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Essay

A Memoir in Psalms

By April 29, 2016 7 Comments
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“Blessed are those whose strength is in you, who have set their hearts on pilgrimage.” — Psalm 84:5

Combine Bono, Eugene Peterson, and the Psalms, and you can have 27,400 shares on social media in just a few days. We know this because an outfit called Fuller Studio—the media resource arm of Fuller Theological Seminary’s Brehm Center—dropped a short film earlier this week featuring the internationally acclaimed rock star (Bono, of U2) and the internationally acclaimed biblical scholar and writer (Eugene Peterson) talking together about the Psalms.

Bono and Peterson are friends, an odd but endearing phenomenon whose origins the little film explains. They agreed to meet at Peterson’s Montana home, where W. David O. Taylor, a Fuller professor and Director of Brehm Texas, would engage them in conversation about their shared love for the Psalms. You can view the film here. It’s worth 20 minutes of your time.

For those of us who have loved the Psalms all our lives, nothing either of our two wise saints have to say will come as much of a surprise. Peterson explains how he first encountered the Psalms as a kid, in their puzzling metaphorical strangeness: “They showed me that imagination was a way to get inside the truth,” he recalls. Bono praises the Psalms’ honesty and calls for Christian artists to portray the world as it is and give an honest account of emotions, just as the Psalms do. While discussing art as a response to violence, Peterson remarks, “We need to find a way to cuss without cussing, and the imprecatory psalms surely do that.”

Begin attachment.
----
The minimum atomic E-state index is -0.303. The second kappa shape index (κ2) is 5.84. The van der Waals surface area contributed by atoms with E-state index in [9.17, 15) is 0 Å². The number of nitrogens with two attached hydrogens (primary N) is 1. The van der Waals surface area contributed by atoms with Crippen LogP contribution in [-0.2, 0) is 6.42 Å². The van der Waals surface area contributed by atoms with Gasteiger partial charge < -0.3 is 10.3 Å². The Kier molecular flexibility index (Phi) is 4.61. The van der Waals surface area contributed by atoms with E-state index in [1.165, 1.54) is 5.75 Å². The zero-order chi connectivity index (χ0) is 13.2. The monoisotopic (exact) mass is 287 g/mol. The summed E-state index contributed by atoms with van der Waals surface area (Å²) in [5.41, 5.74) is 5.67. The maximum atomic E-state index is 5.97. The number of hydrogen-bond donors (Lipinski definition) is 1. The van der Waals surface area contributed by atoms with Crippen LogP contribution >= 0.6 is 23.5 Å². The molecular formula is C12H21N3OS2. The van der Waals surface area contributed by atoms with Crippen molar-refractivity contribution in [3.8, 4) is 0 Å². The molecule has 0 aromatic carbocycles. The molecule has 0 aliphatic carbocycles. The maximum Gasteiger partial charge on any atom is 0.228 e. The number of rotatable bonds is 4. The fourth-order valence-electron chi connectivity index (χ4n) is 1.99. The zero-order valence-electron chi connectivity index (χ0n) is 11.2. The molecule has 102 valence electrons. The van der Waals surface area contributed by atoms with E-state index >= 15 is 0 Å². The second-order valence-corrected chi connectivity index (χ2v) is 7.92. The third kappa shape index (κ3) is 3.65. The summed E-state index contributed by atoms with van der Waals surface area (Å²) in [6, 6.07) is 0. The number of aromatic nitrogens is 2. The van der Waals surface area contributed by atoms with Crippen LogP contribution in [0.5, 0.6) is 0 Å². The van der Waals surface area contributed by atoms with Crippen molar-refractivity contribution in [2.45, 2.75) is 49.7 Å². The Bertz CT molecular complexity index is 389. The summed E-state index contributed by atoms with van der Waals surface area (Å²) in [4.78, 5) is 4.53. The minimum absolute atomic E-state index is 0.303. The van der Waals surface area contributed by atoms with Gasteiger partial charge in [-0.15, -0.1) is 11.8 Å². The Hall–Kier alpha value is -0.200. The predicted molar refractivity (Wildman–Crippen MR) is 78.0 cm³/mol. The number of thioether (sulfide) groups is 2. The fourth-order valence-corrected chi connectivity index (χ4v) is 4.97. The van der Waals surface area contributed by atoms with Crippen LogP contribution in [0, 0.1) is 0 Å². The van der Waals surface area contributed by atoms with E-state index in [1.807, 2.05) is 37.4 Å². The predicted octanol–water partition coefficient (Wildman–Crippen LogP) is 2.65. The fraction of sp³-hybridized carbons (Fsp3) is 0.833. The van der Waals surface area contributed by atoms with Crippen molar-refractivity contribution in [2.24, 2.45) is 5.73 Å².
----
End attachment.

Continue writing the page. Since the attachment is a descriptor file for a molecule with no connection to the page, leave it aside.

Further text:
So nothing earth-shaking here, and that’s fine. The Brehm Center’s goal is to encourage people to explore the resources of the Psalms for personal devotion, worship, and the creation of art. The message is certainly getting out there. Notices were posted this week on Crosswalk.com, Sojourners, CBN News, Christianity Today, and the Washington Post. David Taylor has helpfully gathered on his blog both Bono’s and Peterson’s “sayings on the Psalms.” My friend John Witvliet, Director of the Calvin Institute of Christian Worship, posted a celebratory status update on Facebook containing nearly 100 names of people connected in some way to the Institute’s work on Psalms. The Psalms have been a “key theme” in the Institute’s programming for a long time, and John calls us to gratitude for all the people who help the church pray the Psalms in a million lively, creative, passionate ways.

“The Psalms are about a way of life,” he writes.

A way of life. This led me to reflect on how the Psalms have shaped me since girlhood, and I decided to page through them and try to honor the ones I have loved especially deeply. My resulting “memoir in Psalms” is more a scratchy pencil drawing than a full portrait. The Psalms have soaked into my spirit. Snippets, verses, songs, liturgies. Round after round of reading through them as the seasons turn. Prayer and study, including my scholarly field. My life is rich with the Psalms, and I am so grateful.

Here are my favorites. You can tell about yours in the comments.

Psalm 1
Loved this one during the years I was writing my dissertation and giving birth to the first two babies. “She is like a tree planted by streams of water, which yields its fruit in season and whose leaf does not wither.” This encouraged me. At the time, I was reading Marchiene Rienstra’s wonderful devotional on the Psalms, Swallow’s Nest. So I kept changing the pronouns to “she.”

Psalm 13
Prayed this one with a student I often met with as she tried to find God in the wilderness of trouble, sorrow, and hurt. We wondered together: When will her life turn from vs. 1-4, “How long, O Lord?” to vss. 5-6, “My heart rejoices in your salvation”? We’re still waiting, though she’s doing better.